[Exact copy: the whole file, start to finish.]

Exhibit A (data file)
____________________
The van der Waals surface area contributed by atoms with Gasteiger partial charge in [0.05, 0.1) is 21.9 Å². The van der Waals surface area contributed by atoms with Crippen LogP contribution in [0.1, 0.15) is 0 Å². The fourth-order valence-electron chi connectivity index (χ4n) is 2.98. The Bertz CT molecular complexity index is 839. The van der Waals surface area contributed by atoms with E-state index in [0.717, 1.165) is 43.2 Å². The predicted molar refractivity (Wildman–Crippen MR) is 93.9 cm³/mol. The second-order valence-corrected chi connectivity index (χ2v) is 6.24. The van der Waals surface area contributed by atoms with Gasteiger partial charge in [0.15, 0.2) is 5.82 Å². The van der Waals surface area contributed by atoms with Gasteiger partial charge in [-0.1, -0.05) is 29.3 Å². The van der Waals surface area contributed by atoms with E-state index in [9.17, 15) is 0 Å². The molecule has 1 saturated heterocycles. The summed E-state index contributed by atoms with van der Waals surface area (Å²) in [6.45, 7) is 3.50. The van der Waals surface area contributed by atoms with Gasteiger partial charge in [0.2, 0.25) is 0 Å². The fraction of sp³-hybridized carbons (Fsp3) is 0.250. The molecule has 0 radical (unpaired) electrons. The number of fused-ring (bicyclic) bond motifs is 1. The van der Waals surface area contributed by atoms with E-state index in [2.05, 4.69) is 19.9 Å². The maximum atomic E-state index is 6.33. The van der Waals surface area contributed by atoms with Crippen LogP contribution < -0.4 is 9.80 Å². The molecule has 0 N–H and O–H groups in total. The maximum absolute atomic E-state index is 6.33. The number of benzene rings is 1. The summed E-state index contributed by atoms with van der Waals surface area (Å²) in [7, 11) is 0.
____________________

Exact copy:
The van der Waals surface area contributed by atoms with Gasteiger partial charge in [0.05, 0.1) is 21.9 Å². The van der Waals surface area contributed by atoms with Crippen LogP contribution in [0.1, 0.15) is 0 Å². The fourth-order valence-electron chi connectivity index (χ4n) is 2.98. The Bertz CT molecular complexity index is 839. The van der Waals surface area contributed by atoms with E-state index in [0.717, 1.165) is 43.2 Å². The predicted molar refractivity (Wildman–Crippen MR) is 93.9 cm³/mol. The second-order valence-corrected chi connectivity index (χ2v) is 6.24. The van der Waals surface area contributed by atoms with Gasteiger partial charge in [0.15, 0.2) is 5.82 Å². The van der Waals surface area contributed by atoms with Gasteiger partial charge in [-0.1, -0.05) is 29.3 Å². The van der Waals surface area contributed by atoms with E-state index in [9.17, 15) is 0 Å². The molecule has 1 saturated heterocycles. The summed E-state index contributed by atoms with van der Waals surface area (Å²) in [6.45, 7) is 3.50. The van der Waals surface area contributed by atoms with Gasteiger partial charge in [0.2, 0.25) is 0 Å². The fraction of sp³-hybridized carbons (Fsp3) is 0.250. The molecule has 0 radical (unpaired) electrons. The number of fused-ring (bicyclic) bond motifs is 1. The van der Waals surface area contributed by atoms with E-state index in [2.05, 4.69) is 19.9 Å². The maximum atomic E-state index is 6.33. The van der Waals surface area contributed by atoms with Crippen LogP contribution < -0.4 is 9.80 Å². The molecule has 0 N–H and O–H groups in total. The maximum absolute atomic E-state index is 6.33. The number of benzene rings is 1. The summed E-state index contributed by atoms with van der Waals surface area (Å²) in [7, 11) is 0.